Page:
Germany in Autumn does not have a plot per se; it mixes documentary footage, along with standard movie scenes, to give the audience the mood of Germany during the late 1970s. The movie ... See full summary »
The clownish security chief of a West German business is obsessed with protecting his factory from fancied and real breaches, especially from groups such as The Red Army Faction. ... See full summary »
Julio, aged nineteen, has just left the provinces to settle down in the outskirts of Lisbon. He lives there in a poor area with his uncle Afonso and starts working as an apprentice ... See full summary »
Unusual gangster story, in which a small-time pimp Franz, who is torn between his mistress and Bruno the gangster sent after him by the syndicate that he has refused to join. Things are ... See full summary »
Rainer Werner Fassbinder
The ocean contains the history of all humanity. The sea holds all the voices of the earth and those that come from outer space. Water receives impetus from the stars and transmits it to ... See full summary »
Anne Goupil is a literature student in Paris in 1957. Her elder brother, Pierre, takes her to a friend's party where the guests include Philip Kaufman, an expatriate American escaping ... See full summary »
Abschied von gestern - (Anita G.) is clearly the German answer to À bout de soufflé (released six years earlier) by Godard. Even more: it is as if Godard had made a German version of his own production. It's the experimental drive for ANYTHING. Neue Welle!
I just name some of the daring tricks that for a reason did not become common in cinema: showing, after an abrupt transition, photographs or drawings; inserting voice-overs during a dialogue; changing the volume of the sound during a scene; reading the lines from a note. And so on. We also see a murder without context (dream?), a finger is pierced by a stiletto heel and milk flows out of the finger (surrealism?), and there's a scene with toy soldiers. There's lack of structure all over, but there is still a common thread: she, who is always on the road.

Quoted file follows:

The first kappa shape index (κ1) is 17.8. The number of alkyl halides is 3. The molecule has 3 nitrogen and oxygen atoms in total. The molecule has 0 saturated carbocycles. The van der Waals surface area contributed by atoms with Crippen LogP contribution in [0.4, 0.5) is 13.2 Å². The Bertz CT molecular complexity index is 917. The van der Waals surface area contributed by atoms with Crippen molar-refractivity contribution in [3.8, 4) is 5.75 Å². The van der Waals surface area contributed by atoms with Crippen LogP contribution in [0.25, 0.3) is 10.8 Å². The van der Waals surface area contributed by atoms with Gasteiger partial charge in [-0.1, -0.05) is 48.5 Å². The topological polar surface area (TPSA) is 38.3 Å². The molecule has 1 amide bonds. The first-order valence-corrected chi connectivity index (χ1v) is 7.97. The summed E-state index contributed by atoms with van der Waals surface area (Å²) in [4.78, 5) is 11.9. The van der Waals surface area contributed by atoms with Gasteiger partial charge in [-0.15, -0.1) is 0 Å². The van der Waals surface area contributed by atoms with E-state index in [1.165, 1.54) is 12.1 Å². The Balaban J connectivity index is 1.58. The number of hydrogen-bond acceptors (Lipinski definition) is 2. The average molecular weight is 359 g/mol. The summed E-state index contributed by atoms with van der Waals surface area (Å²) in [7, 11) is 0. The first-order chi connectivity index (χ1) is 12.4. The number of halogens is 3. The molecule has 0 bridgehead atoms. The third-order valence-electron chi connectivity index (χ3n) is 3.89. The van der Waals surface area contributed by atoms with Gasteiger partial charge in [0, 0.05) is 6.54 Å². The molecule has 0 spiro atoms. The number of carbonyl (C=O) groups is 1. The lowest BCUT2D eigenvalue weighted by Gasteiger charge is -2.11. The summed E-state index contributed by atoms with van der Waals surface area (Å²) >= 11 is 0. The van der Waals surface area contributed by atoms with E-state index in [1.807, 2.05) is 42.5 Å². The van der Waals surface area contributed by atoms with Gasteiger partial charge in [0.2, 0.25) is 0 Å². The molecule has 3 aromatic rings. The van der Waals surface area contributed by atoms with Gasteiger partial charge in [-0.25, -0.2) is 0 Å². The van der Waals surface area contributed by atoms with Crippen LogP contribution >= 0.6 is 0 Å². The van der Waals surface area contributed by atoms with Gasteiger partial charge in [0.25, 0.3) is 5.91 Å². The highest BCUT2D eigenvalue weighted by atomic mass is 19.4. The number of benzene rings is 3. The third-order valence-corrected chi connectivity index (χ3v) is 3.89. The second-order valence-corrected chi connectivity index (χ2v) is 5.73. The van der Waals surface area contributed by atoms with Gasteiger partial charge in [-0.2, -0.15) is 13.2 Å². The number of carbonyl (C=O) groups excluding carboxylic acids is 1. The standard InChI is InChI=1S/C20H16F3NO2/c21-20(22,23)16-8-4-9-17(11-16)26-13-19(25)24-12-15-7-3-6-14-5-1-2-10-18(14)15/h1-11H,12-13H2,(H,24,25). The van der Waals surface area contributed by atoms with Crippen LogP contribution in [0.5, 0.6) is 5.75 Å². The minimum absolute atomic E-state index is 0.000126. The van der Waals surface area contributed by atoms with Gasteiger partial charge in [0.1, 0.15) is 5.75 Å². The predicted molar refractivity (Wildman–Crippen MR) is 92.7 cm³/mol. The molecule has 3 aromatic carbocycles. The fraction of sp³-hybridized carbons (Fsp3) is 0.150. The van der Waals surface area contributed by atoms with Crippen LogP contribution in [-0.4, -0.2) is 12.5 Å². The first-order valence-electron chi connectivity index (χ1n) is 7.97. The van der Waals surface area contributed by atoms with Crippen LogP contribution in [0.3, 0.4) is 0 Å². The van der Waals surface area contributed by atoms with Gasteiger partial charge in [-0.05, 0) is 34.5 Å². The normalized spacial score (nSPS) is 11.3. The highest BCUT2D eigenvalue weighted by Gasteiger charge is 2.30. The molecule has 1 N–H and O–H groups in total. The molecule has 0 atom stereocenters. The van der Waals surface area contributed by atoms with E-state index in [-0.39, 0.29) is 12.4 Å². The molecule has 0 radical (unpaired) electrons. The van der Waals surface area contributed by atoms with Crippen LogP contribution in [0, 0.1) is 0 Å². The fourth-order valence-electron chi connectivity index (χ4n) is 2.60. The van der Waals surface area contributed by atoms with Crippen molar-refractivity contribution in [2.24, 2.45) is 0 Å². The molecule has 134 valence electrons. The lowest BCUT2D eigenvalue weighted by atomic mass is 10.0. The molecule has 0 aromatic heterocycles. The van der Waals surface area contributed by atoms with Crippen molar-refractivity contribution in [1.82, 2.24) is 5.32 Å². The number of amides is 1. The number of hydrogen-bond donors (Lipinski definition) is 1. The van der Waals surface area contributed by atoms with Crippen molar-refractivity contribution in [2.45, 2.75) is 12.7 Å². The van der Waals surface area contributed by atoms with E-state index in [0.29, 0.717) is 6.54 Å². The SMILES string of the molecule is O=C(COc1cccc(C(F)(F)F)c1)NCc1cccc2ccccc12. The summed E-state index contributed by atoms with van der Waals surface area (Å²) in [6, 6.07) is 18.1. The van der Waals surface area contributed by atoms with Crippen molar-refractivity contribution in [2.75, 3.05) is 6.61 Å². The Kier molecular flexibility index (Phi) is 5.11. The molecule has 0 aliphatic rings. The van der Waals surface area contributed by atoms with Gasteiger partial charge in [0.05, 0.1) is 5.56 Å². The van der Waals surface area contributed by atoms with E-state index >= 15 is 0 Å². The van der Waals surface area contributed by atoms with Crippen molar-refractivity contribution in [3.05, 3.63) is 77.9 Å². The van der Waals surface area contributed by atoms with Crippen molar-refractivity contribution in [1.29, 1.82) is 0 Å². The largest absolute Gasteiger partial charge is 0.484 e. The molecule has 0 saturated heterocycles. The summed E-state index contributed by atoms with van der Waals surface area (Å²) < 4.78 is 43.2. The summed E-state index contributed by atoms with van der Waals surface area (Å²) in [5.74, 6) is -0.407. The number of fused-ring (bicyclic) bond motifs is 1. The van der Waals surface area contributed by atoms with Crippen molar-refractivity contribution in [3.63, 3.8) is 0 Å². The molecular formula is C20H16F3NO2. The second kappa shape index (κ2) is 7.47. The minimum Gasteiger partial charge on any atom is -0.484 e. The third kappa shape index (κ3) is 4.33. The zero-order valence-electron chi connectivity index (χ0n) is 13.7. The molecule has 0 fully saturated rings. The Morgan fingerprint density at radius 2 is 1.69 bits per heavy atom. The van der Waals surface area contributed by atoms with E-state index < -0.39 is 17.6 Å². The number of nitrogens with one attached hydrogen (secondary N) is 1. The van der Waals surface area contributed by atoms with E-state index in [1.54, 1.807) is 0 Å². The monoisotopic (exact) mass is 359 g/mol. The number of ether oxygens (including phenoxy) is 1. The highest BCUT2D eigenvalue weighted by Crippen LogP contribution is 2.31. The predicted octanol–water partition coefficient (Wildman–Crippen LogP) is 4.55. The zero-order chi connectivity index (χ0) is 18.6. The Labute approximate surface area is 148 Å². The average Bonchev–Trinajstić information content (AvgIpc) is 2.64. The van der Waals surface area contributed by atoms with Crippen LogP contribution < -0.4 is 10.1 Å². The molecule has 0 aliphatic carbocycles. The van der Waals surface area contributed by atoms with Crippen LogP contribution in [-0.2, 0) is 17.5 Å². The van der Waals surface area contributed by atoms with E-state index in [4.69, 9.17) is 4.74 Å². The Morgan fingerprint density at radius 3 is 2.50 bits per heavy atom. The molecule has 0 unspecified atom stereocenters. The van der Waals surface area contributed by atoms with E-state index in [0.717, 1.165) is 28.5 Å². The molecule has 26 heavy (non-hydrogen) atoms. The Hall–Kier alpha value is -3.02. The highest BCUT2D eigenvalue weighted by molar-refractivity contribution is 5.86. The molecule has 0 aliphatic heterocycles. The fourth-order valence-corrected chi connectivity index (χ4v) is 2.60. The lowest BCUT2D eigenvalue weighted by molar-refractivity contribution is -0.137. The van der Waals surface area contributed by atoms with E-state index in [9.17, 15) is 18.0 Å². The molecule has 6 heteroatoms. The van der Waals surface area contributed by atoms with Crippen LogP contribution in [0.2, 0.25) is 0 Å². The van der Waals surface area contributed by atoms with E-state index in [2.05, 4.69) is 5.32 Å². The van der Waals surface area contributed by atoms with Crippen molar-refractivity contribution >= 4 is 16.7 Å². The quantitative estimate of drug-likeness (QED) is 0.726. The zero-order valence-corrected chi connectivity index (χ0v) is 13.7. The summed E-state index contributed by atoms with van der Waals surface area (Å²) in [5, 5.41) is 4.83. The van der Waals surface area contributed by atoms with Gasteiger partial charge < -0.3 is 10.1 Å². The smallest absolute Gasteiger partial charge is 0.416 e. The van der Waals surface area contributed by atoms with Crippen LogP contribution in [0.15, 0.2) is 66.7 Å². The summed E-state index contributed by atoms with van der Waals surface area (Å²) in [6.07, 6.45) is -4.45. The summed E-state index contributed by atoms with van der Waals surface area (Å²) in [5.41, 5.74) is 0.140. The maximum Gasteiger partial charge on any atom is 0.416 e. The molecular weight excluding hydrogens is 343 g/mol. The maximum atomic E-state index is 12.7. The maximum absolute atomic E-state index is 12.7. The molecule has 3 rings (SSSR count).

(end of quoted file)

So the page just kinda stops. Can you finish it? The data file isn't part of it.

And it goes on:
Anyhow, director Alexander Kluge took every bit of freedom he could with his first real film. His actors went with it, including his sister Alexandra, who plays Anita G. They probably filmed EVERYTHING that came on their paths: a dog training, a visit to a bar, scenes on the streets. 'Alexander, I'm going to rest in a park.' 'No, wait, I take the camera, we can shoot a scene there!'
That said, the film lacks for me the frivolous and intuitive from the original (Godard), though it does strikes gold once in a while. The affair of only two seconds was beautiful. At the staircase there is an intimate conversation between a man and Anita G.. Next second, while having dinner, a woman asks the man: 'Is she a redhead?' The most interesting thing about the film is that it pauses history for a second: this is the life of an ordinary but adventurous woman in the sixties in Germany.
If this film wasn't so excessively experimental, and there were 'regular' ideas intertwined, it could have been a classic. Now, for me, is it is just one of the Godard-like films. It's a shame that Alexandra would only play in one other film (also from her brother) while her pleasure in acting is evident here. Alexander got a career as a critic, started a film school (Ulm Institut für Filmgestaltung) and made A LOT of shorts. At this point, Kluge is in his eighties. I rate it 7/10, mostly for courage.
6 of 7 people found this review helpful.
Was this review helpful to you?